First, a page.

Great Britain again dominated the ITU Paratriathlon World Championships, scoring big in both the overall medal count with 15, as well as the gold medal tally at six. While Iain Dawson (GBR) arrived in London with aspirations of retaining his TRI-6b title, it was his teammate David Ellis who started the winning trend for the host country with the fastest time of the day in the paratriathlon races, clenching his first championship title in the event.
The closest finish of the day was in the men’s TRI-1, when Australia’s Bill Chaffey engineered an incredible comeback in the final leg to beat the Netherlands’ Jetze Plat for his fourth Paratriathlon World Championship title. After Plat led all day, Chaffey overtook him with 300 metres to go to win.
“I don’t know how I did that, at the start of the swim I just saw him take off and thought ‘who the hell is that,’ I got out and was told he had a minute and a half on me out of the swim and then in the bike I was getting timecalls from coach and he was getting further and further and further in front and he was well over two minutes ahead of me before I started the run but I don’t know. I’ve done a lot of work in this wheelchair over the last 12months, it’s obviously paid it,” Chaffey said.
“This is my fourth World Championship and it is the sweetest. It’s the first time I’ve come from behind and so this is the happiest win I think I’ve ever had.”
Also one of paratriathlon’s most successful athletes to date, Faye Mcclelland (GBR) scored her fourth world title in the event, making her career record a perfect 10-0 in the TRI-4 division. Great Britain’s great podium success was owed in part by the British podium sweep Mcclelland led amongst the TRI-4 competitors.
A trio of athletes scored their third World Championship titles in London. Stephane Bahier (FRA) scored his hat trick in the men’s TRI-2 race, while Jennifer Hopkins (CAN) repeated her two previous titles in the TRI-3 division. Megan Fisher (USA) made a successful return to paratriathlon, carrying on her unblemished record by winning her third Grand Final title in the TRI-5 category. Fisher broke from paratriathlon in 2010 to pursue Paralympic cycling where she won both gold and silver.
“The race went by a lot faster than I thought it would, and I’m very grateful for that. My swim was fantastic, I tired to keep everyone with me. Having just come from a Para World Cycling Championships I haven’t spent that much time in the water. I was just hoping to keep my closest competition in contact,” said Fisher.
Melissa Reid (GBR) added yet another World Championship title to her already impressive resume in the women’s TRI-6B. Reid won the Aquathlon World Championships earlier in the week, a race she also won in Auckland last year. While Lindy Hou (AUS) didn’t fare quite as well in the division, the race held special significance to the Australian. Hou was a competitive triathlete and a successful triathlon coach, but when her eyesight deteriorated she was forced to give up competitive cycling and coaching. She became a Paralympic gold medallist in track cycling in 2004, and competed in London with guide Maureen Cummings, who was an alternate for the Australian team at the very first ITU World Championships in Avignon, France 24 years ago.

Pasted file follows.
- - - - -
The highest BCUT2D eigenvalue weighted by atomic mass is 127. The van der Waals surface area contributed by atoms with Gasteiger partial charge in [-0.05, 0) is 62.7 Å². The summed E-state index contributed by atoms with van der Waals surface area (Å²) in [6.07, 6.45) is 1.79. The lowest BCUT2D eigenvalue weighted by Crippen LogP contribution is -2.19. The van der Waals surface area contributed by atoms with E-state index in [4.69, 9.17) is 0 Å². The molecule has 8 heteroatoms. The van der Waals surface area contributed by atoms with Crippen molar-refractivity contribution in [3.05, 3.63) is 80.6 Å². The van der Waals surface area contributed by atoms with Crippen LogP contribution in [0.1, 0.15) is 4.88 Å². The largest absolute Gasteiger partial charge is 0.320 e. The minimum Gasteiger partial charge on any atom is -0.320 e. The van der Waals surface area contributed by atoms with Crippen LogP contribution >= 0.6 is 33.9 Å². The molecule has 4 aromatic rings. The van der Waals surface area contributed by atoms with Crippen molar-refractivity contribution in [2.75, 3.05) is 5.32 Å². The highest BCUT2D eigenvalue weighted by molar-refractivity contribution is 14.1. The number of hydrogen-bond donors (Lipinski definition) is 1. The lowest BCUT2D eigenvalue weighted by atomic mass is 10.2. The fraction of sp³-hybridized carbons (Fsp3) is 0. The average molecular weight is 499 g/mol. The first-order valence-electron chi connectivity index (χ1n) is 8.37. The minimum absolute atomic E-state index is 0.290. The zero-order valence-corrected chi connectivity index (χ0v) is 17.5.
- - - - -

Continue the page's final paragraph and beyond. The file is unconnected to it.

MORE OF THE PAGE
“I think its phenomenal that Rio is going to have the paratriathlon for the first time and hopefully by me competing and fellow paratriathletes competing we can inspire other younger athletes from Australia to take up the sport, because we are still pretty thin in terms of participation,” Hou said. “The beauty about triathlon is regardless of your ability, everyone can participate, and compete at the level that they are at.”
In his first World Championships, Vasyl Zakrevskyi (UKR) also earned his first paratriathlon title in the men’s TRI-6A category and became the first paratriathlete from Ukraine to win a title. Matt Emmerson (GBR) retained his world title in the men’s TRI-5 division, making him one of the 15 athletes from Great Britain that collected medals.
After competing in the 2012 Paralympic Games here in London, Chris Hammer (USA) returned with hopes of his first paratriathlon World Championship podium, but Martin Schulz (GER), one of the younger paratriatletes competing, was the one to garner the gold in the TRI-4 race.
“It is my first World Title, last year I was second and it was not so fun, but this year I just can’t imagine it,” Schulz said. “2016 is my absolute focus, but I know I have to do better on the bike and the run.”
After winning the Madrid Paratriathlon International Event and Spain’s Paratriathlon National Championships, Diego Velazquez Rodriguez (ESP) went on to win his first World Championships in the sprint distance to add to the long distance triathlon world title he won in Vitoria-Gasteiz last year. Jane Egan (GBR) reclaimed her World title in the TRI-1 classification after losing it in Auckland, while Hailey Danisewicz (USA) took home the win in the TRI-2 event when Marianne Huche (DEN) was disqualified.
France's Pierre Le Corre ensured history didn't repeat, taking out the 2013 Under23 Men's World Championship title in a sprint to the finish over Spain's Fernando Alarza and Australia's Declan Wilson.
Australia's Charlotte McShane has won the U23 Women's World Championship in a thrilling finishing chute sprint, just outlasting Canada's Ellen Pennock and Amelie Kretz in London on Thursday.
France's Dorian Coninx proved too strong in tough conditions in Hyde Park on Thursday, just holding off Great Britain's Marc Austin and Grant Sheldon in the 2013 Junior Men's World Championship race.
The USA's Tamara Gorman claimed her first ITU Women's World Championship in London on Thursday, claiming gold ahead of a fast-finishing Georgia Taylor-Brown and Laura Lindemann.